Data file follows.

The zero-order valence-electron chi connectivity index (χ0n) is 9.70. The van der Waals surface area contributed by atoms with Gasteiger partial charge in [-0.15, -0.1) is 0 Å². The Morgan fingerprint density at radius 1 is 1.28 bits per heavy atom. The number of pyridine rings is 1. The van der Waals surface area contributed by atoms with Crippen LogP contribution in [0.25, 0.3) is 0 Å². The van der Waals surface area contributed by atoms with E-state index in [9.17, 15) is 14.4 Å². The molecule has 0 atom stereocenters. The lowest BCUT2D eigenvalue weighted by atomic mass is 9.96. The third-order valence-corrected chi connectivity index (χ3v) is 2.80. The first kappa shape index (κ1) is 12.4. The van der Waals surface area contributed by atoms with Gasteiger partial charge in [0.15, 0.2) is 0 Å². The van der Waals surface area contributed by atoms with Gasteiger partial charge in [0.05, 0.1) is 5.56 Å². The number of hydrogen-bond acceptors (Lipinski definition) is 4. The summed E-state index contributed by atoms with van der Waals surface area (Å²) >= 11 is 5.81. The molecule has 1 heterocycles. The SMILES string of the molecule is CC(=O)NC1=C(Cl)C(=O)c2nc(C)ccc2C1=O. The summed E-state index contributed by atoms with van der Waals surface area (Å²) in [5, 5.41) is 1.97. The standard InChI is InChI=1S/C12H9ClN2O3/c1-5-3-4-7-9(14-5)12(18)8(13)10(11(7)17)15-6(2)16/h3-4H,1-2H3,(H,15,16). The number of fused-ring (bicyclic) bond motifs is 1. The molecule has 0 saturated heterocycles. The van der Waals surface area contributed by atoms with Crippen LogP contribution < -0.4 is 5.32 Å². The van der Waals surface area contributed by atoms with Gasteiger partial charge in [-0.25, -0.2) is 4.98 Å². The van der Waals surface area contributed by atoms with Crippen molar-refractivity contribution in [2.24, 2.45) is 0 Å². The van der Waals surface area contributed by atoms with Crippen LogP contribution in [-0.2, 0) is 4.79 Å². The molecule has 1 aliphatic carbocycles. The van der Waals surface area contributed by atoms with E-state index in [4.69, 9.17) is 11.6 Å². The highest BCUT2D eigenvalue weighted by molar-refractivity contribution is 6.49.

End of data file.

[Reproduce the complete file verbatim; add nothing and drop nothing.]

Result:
The zero-order valence-electron chi connectivity index (χ0n) is 9.70. The van der Waals surface area contributed by atoms with Gasteiger partial charge in [-0.15, -0.1) is 0 Å². The Morgan fingerprint density at radius 1 is 1.28 bits per heavy atom. The number of pyridine rings is 1. The van der Waals surface area contributed by atoms with Crippen LogP contribution in [0.25, 0.3) is 0 Å². The van der Waals surface area contributed by atoms with E-state index in [9.17, 15) is 14.4 Å². The molecule has 0 atom stereocenters. The lowest BCUT2D eigenvalue weighted by atomic mass is 9.96. The third-order valence-corrected chi connectivity index (χ3v) is 2.80. The first kappa shape index (κ1) is 12.4. The van der Waals surface area contributed by atoms with Gasteiger partial charge in [0.15, 0.2) is 0 Å². The van der Waals surface area contributed by atoms with Gasteiger partial charge in [0.05, 0.1) is 5.56 Å². The number of hydrogen-bond acceptors (Lipinski definition) is 4. The summed E-state index contributed by atoms with van der Waals surface area (Å²) >= 11 is 5.81. The molecule has 1 heterocycles. The SMILES string of the molecule is CC(=O)NC1=C(Cl)C(=O)c2nc(C)ccc2C1=O. The summed E-state index contributed by atoms with van der Waals surface area (Å²) in [5, 5.41) is 1.97. The standard InChI is InChI=1S/C12H9ClN2O3/c1-5-3-4-7-9(14-5)12(18)8(13)10(11(7)17)15-6(2)16/h3-4H,1-2H3,(H,15,16). The number of fused-ring (bicyclic) bond motifs is 1. The molecule has 0 saturated heterocycles. The van der Waals surface area contributed by atoms with Crippen LogP contribution < -0.4 is 5.32 Å². The van der Waals surface area contributed by atoms with Gasteiger partial charge in [-0.25, -0.2) is 4.98 Å². The van der Waals surface area contributed by atoms with Crippen molar-refractivity contribution in [2.24, 2.45) is 0 Å². The van der Waals surface area contributed by atoms with Crippen LogP contribution in [-0.2, 0) is 4.79 Å². The molecule has 1 aliphatic carbocycles. The van der Waals surface area contributed by atoms with E-state index in [4.69, 9.17) is 11.6 Å². The highest BCUT2D eigenvalue weighted by molar-refractivity contribution is 6.49.